I have finished with all of my midterms and I am flying to Spain to spend fall break with friends. While preparing for this trip, I’ve been thinking a lot about my language progress in Morocco over the past two months.
Before coming to Morocco, I had studied Modern Standard Arabic (MSA) for two years at my home institution Mount Holyoke College and MSA continues to be my target language while living in Morocco. However, people in Morocco also speak lots of other languages aside from MSA, like Moroccan Arabic Dialect (Darija), French, and often a Berber language. In Rabat, Darija is the language that I hear most often spoken on the street and I use my Darija when negotiating with taxi drivers or buying bread. While I came into my study abroad experience wanting to improve my MSA, my priorities have shifted a bit. Learning Darija has become really important to me because it means being able to communicate more fully with the people around me. It has been a challenge to learn two different kinds of Arabic at the same time but, I love being able to see the similarities between the two.
I still have plenty of opportunities to practice my MSA during the day. I generally practice my MSA in class with my language partner and with my host family. My midterms for my classes all happened in the week leading up to Fall Break. While exams are always stressful, preparing for them was a useful way to review and reinforce all of the Arabic that I’ve learned so far.
I speak in Modern Standard Arabic with my language partner, Sanae. She is wonderful! I really look forward to when we get to hang out. We meet up weekly and speak half of the time in English and half of the time in Arabic. We’ve gone to the zoo and taught each other the words for all the different animals. I loved exploring the medina together and walking to the ocean. I have also been to her house for Friday couscous and she has come to mine too. Thinking back on the things we’ve done together I am reminded of the benefits of studying abroad. Living here and learning Arabic in Morocco is so different from learning it from a text book. I’m really grateful to be able to learn vocabulary while drinking tea with Sanae’s family rather than memorizing words out of a book. Here are photos of the ocean from an afternoon that I spent with Sanae.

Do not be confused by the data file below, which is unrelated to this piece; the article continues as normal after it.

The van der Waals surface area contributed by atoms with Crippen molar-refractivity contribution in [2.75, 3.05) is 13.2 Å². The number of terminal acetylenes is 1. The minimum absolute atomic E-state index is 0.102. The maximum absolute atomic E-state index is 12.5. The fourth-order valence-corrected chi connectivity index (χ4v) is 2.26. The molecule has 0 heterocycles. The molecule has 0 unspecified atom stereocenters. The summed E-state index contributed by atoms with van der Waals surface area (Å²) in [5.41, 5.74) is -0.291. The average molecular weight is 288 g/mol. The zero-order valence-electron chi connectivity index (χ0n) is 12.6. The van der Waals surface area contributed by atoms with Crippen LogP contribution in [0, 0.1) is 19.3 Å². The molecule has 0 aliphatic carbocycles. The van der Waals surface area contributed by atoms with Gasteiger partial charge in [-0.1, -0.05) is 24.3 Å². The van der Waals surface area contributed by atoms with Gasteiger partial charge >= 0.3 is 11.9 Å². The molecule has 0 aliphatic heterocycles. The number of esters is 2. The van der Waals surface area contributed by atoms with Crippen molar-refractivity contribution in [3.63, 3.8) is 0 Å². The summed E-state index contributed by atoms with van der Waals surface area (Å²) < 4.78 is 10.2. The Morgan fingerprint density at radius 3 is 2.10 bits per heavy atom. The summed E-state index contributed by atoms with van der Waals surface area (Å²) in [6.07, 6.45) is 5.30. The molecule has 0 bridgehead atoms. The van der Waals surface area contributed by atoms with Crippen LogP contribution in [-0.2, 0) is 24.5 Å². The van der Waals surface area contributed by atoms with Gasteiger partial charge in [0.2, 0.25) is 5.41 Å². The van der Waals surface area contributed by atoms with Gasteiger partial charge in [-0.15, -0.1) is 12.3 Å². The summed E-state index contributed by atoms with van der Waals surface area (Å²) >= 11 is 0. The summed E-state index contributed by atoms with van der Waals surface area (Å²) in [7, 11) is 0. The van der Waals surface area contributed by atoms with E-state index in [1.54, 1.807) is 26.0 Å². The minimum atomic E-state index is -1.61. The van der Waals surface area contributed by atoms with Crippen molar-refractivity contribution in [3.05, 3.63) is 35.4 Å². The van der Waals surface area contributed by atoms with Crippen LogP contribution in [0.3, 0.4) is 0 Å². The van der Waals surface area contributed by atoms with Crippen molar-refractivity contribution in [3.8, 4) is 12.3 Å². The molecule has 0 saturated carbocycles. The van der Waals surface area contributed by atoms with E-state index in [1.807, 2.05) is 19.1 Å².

My host family has helped me so much with my learning. During meal times, we talk together in MSA and I try to incorporate what Darija I learned in class that day. We watch many Turkish soap operas that are dubbed into Darija or into Levantine Arabic dialect and a lot of our conversations revolve around trying to understand all of the plot twists. I find the consistency of everyday conversations really comforting and the repetition is really helpful for me too! Every morning my host mom asks me and my roommate Mariah, Did you sleep well? Then in the afternoon the questions become, how are you? Are you fine? Is everything good? Since I hear those questions every day I am confident in my reply, more confident in my Arabic in general, and I understand Moroccan culture better. One of my favorite language moments happened when I was walking home from class. I saw two friends run into each other on the street and they said all of the variations of how are you? It was such a nice surprise to able to understand an interaction on the street. In that moment, I felt like more of an insider and felt like I was making some concrete progress with my Darija.
Until next time!